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The fatigue fracture surface micromorphology in the ultra-low growth rate regime has been examined in aluminum, copper, nickel, titanium, and iron based alloys. A transition from striated to faceted fracture surface appearance is found for all materials examined. For the aluminum alloys a faceted appearance was observed over a three decade growth rate regime down to 5 × 10−9 mm/cycle for which macroscopic test data are available. At intermediate crack growth rates (2 × 10−5 to 1 × 10−4 mm/cycle) where the striation mode usually dominates, evidence of the faceted morphology is also seen and persists to higher growth rates within this growth rate range the lower the stacking fault energy of the material. This is believed related to a preference for faceted growth in planar slip materials. Faceted growth is produced at low ΔKapp levels under uniform loading conditions and at low ΔKeff levels associated with complex load interactions. The fracture facets generated by these two conditions are not readily distinguishable. Finally, it is not yet possible to identify the increment of discontinuous crack extension on the fracture facets in the crack growth regime where discontinuous crack extension must occur.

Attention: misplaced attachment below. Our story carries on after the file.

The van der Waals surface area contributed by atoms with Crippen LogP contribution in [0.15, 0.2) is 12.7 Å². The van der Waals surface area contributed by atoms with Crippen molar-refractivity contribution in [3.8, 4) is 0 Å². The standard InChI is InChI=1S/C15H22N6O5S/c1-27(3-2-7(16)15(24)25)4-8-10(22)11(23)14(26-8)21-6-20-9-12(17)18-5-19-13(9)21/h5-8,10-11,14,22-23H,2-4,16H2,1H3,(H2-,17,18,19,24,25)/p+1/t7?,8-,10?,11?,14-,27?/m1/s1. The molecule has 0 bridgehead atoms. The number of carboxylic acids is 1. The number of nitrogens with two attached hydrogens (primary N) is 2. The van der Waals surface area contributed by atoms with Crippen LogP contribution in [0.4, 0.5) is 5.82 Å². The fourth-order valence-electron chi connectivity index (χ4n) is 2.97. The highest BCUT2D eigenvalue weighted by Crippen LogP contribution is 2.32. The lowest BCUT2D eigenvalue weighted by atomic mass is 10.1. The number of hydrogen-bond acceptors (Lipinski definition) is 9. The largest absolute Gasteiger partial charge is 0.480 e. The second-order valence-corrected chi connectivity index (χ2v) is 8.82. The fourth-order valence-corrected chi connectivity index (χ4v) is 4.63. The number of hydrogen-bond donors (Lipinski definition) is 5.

crack propagation, fatigue (materials), mechanical properties, growth, fractography
Professor, Lehigh University, Bethlehem, Pa.
research engineer, Westinghouse Hanford Co., Richland, Wash.